Today’s POP RESCUE from an uncertain fate, is the 1982 debut album Upstairs At Eric’s by electronic duo Yazoo. Will this album be a new high, or does it belong in the attic? Here’s our review…
Side One opens with second single Don’t Go. The synths on this are fat and delicious from the first moment you hear them in the intro. It’s a wonderfully catchy 1980’s masterpiece – Vince Clarke’s (Depeche Mode, Erasure) synths sit alongside Alison Moyet’s vocals with enough space around each to form some kind of musical ballet. The song hit #3 in the UK charts in the summer of 1982, sadly missing the top spot, and is a perfect opener for the album.
Too Pieces follows this with gurgling and bleeping synths ushering us in. It’s a softer sounding track and Moyet is once again given plenty of space to shine – and she does – her vocal power and range in the lead and backing vocals makes this simple song sound great.
Next it’s Bad Connection, and the synths sound wonderful again in their simplicity. We’re treated to some wonderfully harmonious vocal harmonies from Alison, and this allows us to have a vocally more interesting track. The lyrics are a nice slice of ‘this last made sense in the 1980’s’ – an example of a song that would not get remade now, given the subsequent invention of mobile phones, emails, and text messages. Landlines last stand!
That leads on to I Before E Except After C, which I’m sure sounded pretty exciting and fresh in 1982, but here in 2022 it sounds like just a long-winded piece of art as it consists solely of pieces of dialogue spoken by a number of people, including ‘Eric’s Mum’, that collectively do not form any coherent sentences. It just goes on for too long.
Alison’s vocals lead us into Midnight and she’s swiftly joined by synths and backing vocals. She’s soon in full swing and commands this song with great ease over a gentle and soft synth line. It’s a nice track but not particularly catchy.
This side closes with In My Room, which begins with some more vocal samples, including a very protracted Lord’s Prayer over a simple beat, but thankfully switches to Moyet’s vocals and a snare drum to lead it away from this distraction. It’s a plodder and slowly heads to the end of this side.
Side Two bursts opens with the lead single and wonderful 80’s hit musical masterpiece Only You. Sadly the song peaked at #2 in the UK, and again, it was completely robbed of its rightful number one. The bass line is wonderful, and with the flittering and delicate synths over the top it really just shines so bright. Alison’s vocals and the melody are perfect in this – a wonderful song that’s almost a lullaby.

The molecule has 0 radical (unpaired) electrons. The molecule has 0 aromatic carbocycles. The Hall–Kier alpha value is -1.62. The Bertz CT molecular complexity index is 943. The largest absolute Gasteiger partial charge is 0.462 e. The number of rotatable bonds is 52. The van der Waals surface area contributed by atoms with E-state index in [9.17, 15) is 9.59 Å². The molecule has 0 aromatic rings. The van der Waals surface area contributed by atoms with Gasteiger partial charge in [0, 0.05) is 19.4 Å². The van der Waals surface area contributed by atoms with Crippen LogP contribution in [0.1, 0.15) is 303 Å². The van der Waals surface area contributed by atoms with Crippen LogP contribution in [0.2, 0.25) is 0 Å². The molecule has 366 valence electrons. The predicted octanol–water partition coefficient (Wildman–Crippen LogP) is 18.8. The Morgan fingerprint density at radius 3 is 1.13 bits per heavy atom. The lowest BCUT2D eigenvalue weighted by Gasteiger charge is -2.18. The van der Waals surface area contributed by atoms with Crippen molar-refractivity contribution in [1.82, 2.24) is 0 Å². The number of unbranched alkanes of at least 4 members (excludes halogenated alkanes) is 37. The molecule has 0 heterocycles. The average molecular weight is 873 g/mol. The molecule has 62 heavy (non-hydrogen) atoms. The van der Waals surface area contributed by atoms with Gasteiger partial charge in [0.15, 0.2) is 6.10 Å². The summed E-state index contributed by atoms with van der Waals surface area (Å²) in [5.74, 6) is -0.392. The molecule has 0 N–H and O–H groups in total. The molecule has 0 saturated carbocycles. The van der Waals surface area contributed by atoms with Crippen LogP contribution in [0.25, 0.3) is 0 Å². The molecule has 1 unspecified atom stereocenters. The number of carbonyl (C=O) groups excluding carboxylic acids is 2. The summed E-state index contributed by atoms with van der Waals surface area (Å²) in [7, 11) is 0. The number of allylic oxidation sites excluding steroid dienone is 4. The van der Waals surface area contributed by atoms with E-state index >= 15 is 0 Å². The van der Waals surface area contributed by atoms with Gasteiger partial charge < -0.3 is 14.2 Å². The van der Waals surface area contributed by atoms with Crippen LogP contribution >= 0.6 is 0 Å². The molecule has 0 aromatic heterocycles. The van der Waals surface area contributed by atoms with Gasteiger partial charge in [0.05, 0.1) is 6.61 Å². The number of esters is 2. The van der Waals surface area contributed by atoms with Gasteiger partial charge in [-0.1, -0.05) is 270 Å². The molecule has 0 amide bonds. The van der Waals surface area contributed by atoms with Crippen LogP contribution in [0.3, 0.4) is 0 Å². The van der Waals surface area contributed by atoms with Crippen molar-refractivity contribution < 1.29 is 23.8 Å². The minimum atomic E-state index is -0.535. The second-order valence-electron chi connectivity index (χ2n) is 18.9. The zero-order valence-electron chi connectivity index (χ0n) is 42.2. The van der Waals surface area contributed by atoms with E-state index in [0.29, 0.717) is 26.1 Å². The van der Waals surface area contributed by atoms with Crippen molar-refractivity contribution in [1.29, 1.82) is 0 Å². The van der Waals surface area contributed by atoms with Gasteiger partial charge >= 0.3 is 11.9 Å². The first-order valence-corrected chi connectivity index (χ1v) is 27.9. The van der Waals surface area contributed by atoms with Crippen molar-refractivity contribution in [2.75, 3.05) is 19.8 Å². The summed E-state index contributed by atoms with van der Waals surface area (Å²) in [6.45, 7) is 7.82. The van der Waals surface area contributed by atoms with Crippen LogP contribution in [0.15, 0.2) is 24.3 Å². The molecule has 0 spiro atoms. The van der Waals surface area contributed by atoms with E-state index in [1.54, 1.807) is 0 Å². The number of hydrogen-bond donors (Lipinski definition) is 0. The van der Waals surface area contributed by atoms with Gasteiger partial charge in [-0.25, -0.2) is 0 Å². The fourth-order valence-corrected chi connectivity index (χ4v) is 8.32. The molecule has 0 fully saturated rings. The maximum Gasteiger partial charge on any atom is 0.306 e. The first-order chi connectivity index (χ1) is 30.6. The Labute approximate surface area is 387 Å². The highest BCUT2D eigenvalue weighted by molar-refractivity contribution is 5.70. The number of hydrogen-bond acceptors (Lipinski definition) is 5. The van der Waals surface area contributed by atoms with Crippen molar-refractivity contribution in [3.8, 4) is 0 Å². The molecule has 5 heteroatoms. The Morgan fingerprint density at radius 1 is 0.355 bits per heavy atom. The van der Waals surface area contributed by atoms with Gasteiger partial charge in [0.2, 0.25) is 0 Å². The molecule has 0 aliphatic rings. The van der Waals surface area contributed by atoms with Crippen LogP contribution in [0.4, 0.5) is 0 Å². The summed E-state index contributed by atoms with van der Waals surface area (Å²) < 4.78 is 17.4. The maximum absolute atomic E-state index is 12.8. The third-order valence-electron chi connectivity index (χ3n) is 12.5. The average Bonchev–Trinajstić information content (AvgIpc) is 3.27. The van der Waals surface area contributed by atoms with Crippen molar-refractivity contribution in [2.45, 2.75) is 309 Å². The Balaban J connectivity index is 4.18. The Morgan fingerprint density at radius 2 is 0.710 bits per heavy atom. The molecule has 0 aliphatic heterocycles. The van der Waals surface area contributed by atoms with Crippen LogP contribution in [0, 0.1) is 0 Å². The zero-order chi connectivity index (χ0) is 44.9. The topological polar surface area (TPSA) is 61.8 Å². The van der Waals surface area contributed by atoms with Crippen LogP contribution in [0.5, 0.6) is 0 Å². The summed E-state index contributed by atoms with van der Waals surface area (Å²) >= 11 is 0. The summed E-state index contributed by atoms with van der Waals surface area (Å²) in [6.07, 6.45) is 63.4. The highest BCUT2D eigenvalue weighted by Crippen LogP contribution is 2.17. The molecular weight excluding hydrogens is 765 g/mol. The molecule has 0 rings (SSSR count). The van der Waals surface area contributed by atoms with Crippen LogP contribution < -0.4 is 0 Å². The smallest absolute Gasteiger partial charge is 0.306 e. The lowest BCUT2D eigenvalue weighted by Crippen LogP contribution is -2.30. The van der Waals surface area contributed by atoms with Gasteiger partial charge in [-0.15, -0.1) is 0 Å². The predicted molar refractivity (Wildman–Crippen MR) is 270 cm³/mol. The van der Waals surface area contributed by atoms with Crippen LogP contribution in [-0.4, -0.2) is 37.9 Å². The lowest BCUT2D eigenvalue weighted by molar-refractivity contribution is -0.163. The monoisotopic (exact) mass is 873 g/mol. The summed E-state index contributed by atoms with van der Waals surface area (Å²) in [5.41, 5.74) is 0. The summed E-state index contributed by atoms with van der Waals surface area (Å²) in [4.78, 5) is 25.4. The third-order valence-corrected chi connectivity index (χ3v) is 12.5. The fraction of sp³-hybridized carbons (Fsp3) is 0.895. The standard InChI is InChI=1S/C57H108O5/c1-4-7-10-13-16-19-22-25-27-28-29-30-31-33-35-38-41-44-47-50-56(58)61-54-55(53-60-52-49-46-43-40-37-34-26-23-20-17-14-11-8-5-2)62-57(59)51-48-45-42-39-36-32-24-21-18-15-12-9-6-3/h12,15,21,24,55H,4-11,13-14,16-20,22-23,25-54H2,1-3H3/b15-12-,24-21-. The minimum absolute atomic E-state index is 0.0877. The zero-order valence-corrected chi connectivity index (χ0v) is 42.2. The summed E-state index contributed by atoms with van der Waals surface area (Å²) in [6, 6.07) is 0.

Goodbye 70s is next, and this really does sound like Yazoo are pleased to be in the next decade. The opening reminds me briefly of Vince’s future hit Who Needs Love (Like That) (with Erasure) but it steps aside just enough to make it unique. This song gallops along with the vocals taking a lower register. It works pretty well, although it’s somewhat annoyed.
That’s followed by Tuesday, and a low synth note hums in before a flock of synths lift the track a little. Alison arrives to lift the mood a little in what feels like a somewhat downbeat track. Thankfully it wasn’t Monday.
Then we’re on to Winter Kills and if you wanted downbeat, then this definitely ticks the box as a piano hits the low notes like a funeral procession. This is expertly complimented by Alison’s soft vocals and reflective lyrics. It has a haunting yet dreamy feel to it, and it’s a wonderful contrast to most of what we’ve heard so far.
Then, in contrast again, the album closes with Bring Your Love Down (Didn’t I), which feels almost like a disco track. It injects a blast of energy and catchiness at the far end of the album, loaded with catchy lyrics, great vocals, and a those disco signature handclaps. The album ends on no better place than this high point.
Over all, this album is a bit of a mixture.
It’s hard to find any fault in hits Only You – which absolutely glows here, and Don’t Go, but Bring Your Love Down (Didn’t I) and Winter Kills are also fantastic listens even if they are somewhat polar in style.
The I Before E Except After C track is disinteresting, and In My Room feels slightly more alive, but elsewhere throughout the album you’re hearing some wonderful synths, vocals, and songwriting that it’s hard to pick out much that’s faltered.
Moyet and Clarke have given us some wonderfully different sounds, and this Yazoo album shows how great they can be when those styles are working together.
- POP RESCUE 2022 REVIEW RATING: 4 / 5
- 1982 UK ALBUM CHART PEAK: #2, certified Platinum.
- POP RESCUE COST: £4.99 from a Discogs.com seller.